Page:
18 Top-Rated Tourist Attractions in Languedoc-Roussillon
Author Lisa Alexander spent two years living in France and has traveled the country extensively.
Slightly off the beaten path, the Languedoc-Roussillon area of southern France captures tourists' hearts with its distinctive Mediterranean charm and rich cultural heritage. In addition to fabulous sightseeing, the region's sunny, mild weather and beautiful seaside scenery ensure an enjoyable holiday experience.
The region extends along the Mediterranean coast of France between the mouth of the Rhône River and the Pyrenees Mountains. Expansive ranches, vine-covered rolling hills, coastal plains, and dense forests blanket the landscape, which also features rocky gorges, fruit tree orchards, dairy farms, and unspoiled beaches. Perched medieval villages and ruined castles on mountain crags add an element of romance.
Must-see sites and tourist attractions include the ancient fortified city of Carcassonne and, closer to the sea, the happening metropolis of Montpellier and the balmy town of Perpignan. The seaside resorts of Cap d'Agde and Port-Camargue offer sandy shorelines and fewer crowds than the French Riviera.
A special festival called "Les Troubadours" celebrates the unique cultural heritage of Languedoc-Roussillon. This unique cultural event presents the music of the medieval troubadours in concerts held at splendid historic venues throughout the region.
For more ideas on things to do in this scenic region, see our list of the top attractions in Languedoc-Roussillon.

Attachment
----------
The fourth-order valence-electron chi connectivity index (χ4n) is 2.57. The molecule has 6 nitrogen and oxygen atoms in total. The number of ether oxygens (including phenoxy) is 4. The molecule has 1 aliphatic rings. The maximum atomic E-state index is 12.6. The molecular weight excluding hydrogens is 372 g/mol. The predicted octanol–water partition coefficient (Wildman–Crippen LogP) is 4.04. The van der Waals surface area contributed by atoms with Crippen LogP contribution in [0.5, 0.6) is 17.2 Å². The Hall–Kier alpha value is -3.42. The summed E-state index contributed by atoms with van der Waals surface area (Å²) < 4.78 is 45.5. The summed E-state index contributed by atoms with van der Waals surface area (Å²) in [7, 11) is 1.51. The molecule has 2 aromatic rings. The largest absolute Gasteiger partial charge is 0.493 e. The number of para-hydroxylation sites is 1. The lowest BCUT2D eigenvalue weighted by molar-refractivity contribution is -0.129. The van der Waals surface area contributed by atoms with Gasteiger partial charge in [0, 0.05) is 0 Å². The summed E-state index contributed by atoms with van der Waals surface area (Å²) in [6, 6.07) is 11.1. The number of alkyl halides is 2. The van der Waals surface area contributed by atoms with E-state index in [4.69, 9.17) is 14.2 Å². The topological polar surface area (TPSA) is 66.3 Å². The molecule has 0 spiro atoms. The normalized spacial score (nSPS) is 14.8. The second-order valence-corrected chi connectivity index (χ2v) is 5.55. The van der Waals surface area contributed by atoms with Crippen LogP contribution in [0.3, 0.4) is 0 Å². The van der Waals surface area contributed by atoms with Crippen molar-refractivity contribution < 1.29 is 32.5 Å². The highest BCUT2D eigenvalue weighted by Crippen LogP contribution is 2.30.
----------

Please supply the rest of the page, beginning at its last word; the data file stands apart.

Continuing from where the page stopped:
One of the top attractions in France, Carcassonne offers a real-life image of a fairy-tale scene. From far away, the rows of turreted towers and crenellated ramparts create a stunning impression. This incredibly well-preserved medieval fortified city, known as the Cité de Carcassonne, delivers the sense of traveling back in time.
The UNESCO-listed Cité de Carcassonne (La Cité) is a totally enclosed citadel, perched on a hilltop and entered through imposing gated doorways. Visitors cross a drawbridge and become immersed in a magical scene: a maze of narrow, winding cobblestone streets dating back to the Middle Ages. Many of the buildings, squares, and alleyways have retained their centuries-old character.
This enchanting medieval realm includes noteworthy historic landmarks. Built between the 10th and 14th centuries, the Basilique Saint-Nazaire et Saint-Celse is a gem of Romanesque and Gothic architecture prized for its spectacular stained-glass windows. At the heart of La Cité is the 12th-century Château Comtal, stronghold of the Viscounts of Carcassonne.
The main entry gate into La Cité is the imposing Porte Narbonnaise with turreted towers dating to the 13th century. Another entry gate, the Porte d'Aude near the Château Comtal was featured in the movie Robin Hood.